Open Source Judaism

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In its narrow definition, a now defunct project by Douglas Rushkoff, explained in his book Nothing Sacred.



"A more ambitious, interactive, truly open-source interpretation of Judaism’s texts was the dream of Douglas Rushkoff, the creator behind the now-shuttered Open Source Judaism project. The idea was to open up the religion to disaffected Jews and use new media technologies to reinterpret the faith in a way accessible and relevant in the 21st century. “The entrance into Judaism is not a demonstration of faith,” Rushkoff said. “It’s the bar mitzvah. It’s that you can read the Torah and have a discussion about it with other adults.”

Rushkoff quickly attracted sponsors from among Jewish philanthropies who hoped he could help revitalize Jewish religious practice. Almost as quickly, under the weight of Rushkoff’s contentious personality, the self-described “iconoclast” attracted a lot of controversy. “Judaism was invented not to become a religion, but to have a corrosive effect on religion,” Rushkoff said. His book, originally to be titled Open Source Judaism, hit print with the far more provocative title Nothing Sacred: The Truth About Judaism.

To some, fighting words. Rushkoff’s followers and those from more traditional interpretations traded insults and accused each other of betraying Judaism’s historic roots. The Internet bulletin boards set up to explore and discuss Jewish practice degenerated into flame wars. Representatives from Judaism’s splinter factions tried to hijack the debate and advocate for their own beliefs." (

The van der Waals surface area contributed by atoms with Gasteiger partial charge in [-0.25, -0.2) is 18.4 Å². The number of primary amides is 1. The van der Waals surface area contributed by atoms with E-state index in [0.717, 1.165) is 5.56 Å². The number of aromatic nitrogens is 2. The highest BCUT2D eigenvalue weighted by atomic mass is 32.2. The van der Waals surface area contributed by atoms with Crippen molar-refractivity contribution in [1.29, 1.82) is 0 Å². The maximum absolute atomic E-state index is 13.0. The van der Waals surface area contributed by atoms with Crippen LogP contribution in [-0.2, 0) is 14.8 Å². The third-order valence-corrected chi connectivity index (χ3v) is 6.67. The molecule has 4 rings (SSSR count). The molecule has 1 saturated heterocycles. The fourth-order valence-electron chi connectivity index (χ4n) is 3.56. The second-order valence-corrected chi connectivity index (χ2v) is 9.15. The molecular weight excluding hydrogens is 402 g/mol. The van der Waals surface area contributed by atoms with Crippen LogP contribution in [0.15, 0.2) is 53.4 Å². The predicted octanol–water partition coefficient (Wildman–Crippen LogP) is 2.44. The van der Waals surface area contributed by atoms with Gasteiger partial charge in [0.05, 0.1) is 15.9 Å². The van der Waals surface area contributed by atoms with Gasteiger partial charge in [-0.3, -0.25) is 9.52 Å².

From Maariv's Digital Minds Blog:

"Judaism is open source

Hartogsohn: Hey Douglas, so what is actually Open Source Religion and open source Judaism?

Rushkoff: I suppose the easiest way to say it is that open source religion is the contention that religion is not a pre-existing truth but an ongoing project. It may be divinely inspired, but it is a creation of human beings working together. A collaboration.

I wrote a book on Open Source Judaism, entitled Nothing Sacred, because I thought Jews in particular needed to reconnect with the open source ethos at the religion's core. For many completely understandable reasons, Jews often use Judaism to justify certain static conditions - presumptions about race, nation, and favoritism. There's a need to "lock down" the religion and understand its stories historically rather than mythologically. And this makes it impossible to actually *do* Judaism.

Judaism is a process of interaction, deliberation, and ethical action. It's the process by which we make the world a better place. This was a radically original and revolutionary idea a couple of thousand years ago. It was illegal to presume that human beings can actually alter the story of the world. But that's what the escape from Mitzrayim (Egypt) was all about.

This is the original open source idea: to learn the underlying codes of the world in which we live, and rewrite them together to serve us all better. To participate.

Hartogsohn: Is this an essentially Jewish thing?